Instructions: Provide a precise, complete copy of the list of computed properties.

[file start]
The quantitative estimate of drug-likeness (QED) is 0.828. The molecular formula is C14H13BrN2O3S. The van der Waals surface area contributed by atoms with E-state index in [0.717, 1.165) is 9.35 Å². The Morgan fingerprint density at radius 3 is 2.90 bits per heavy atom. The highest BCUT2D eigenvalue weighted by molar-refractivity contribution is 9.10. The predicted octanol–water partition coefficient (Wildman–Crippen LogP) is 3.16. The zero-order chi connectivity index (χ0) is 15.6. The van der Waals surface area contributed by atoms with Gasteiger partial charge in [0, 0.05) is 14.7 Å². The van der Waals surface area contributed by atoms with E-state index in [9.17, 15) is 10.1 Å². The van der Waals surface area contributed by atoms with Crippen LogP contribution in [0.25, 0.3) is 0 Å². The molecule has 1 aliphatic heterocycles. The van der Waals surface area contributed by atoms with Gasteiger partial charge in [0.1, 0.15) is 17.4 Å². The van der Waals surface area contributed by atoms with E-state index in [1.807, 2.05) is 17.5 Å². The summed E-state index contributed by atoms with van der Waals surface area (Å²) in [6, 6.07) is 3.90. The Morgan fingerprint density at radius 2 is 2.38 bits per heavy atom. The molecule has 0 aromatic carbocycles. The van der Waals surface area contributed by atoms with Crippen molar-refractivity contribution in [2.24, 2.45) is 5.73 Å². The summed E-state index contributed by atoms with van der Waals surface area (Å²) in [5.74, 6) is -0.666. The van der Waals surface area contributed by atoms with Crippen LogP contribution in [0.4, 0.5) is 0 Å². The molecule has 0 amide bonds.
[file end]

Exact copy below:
The quantitative estimate of drug-likeness (QED) is 0.828. The molecular formula is C14H13BrN2O3S. The van der Waals surface area contributed by atoms with E-state index in [0.717, 1.165) is 9.35 Å². The Morgan fingerprint density at radius 3 is 2.90 bits per heavy atom. The highest BCUT2D eigenvalue weighted by molar-refractivity contribution is 9.10. The predicted octanol–water partition coefficient (Wildman–Crippen LogP) is 3.16. The zero-order chi connectivity index (χ0) is 15.6. The van der Waals surface area contributed by atoms with Gasteiger partial charge in [0, 0.05) is 14.7 Å². The van der Waals surface area contributed by atoms with E-state index in [9.17, 15) is 10.1 Å². The van der Waals surface area contributed by atoms with Crippen LogP contribution in [0.25, 0.3) is 0 Å². The molecule has 1 aliphatic heterocycles. The van der Waals surface area contributed by atoms with Gasteiger partial charge in [0.1, 0.15) is 17.4 Å². The van der Waals surface area contributed by atoms with E-state index in [1.807, 2.05) is 17.5 Å². The summed E-state index contributed by atoms with van der Waals surface area (Å²) in [6, 6.07) is 3.90. The Morgan fingerprint density at radius 2 is 2.38 bits per heavy atom. The molecule has 0 aromatic carbocycles. The van der Waals surface area contributed by atoms with Crippen molar-refractivity contribution in [2.24, 2.45) is 5.73 Å². The summed E-state index contributed by atoms with van der Waals surface area (Å²) in [5.74, 6) is -0.666. The van der Waals surface area contributed by atoms with Crippen LogP contribution in [0.4, 0.5) is 0 Å². The molecule has 0 amide bonds.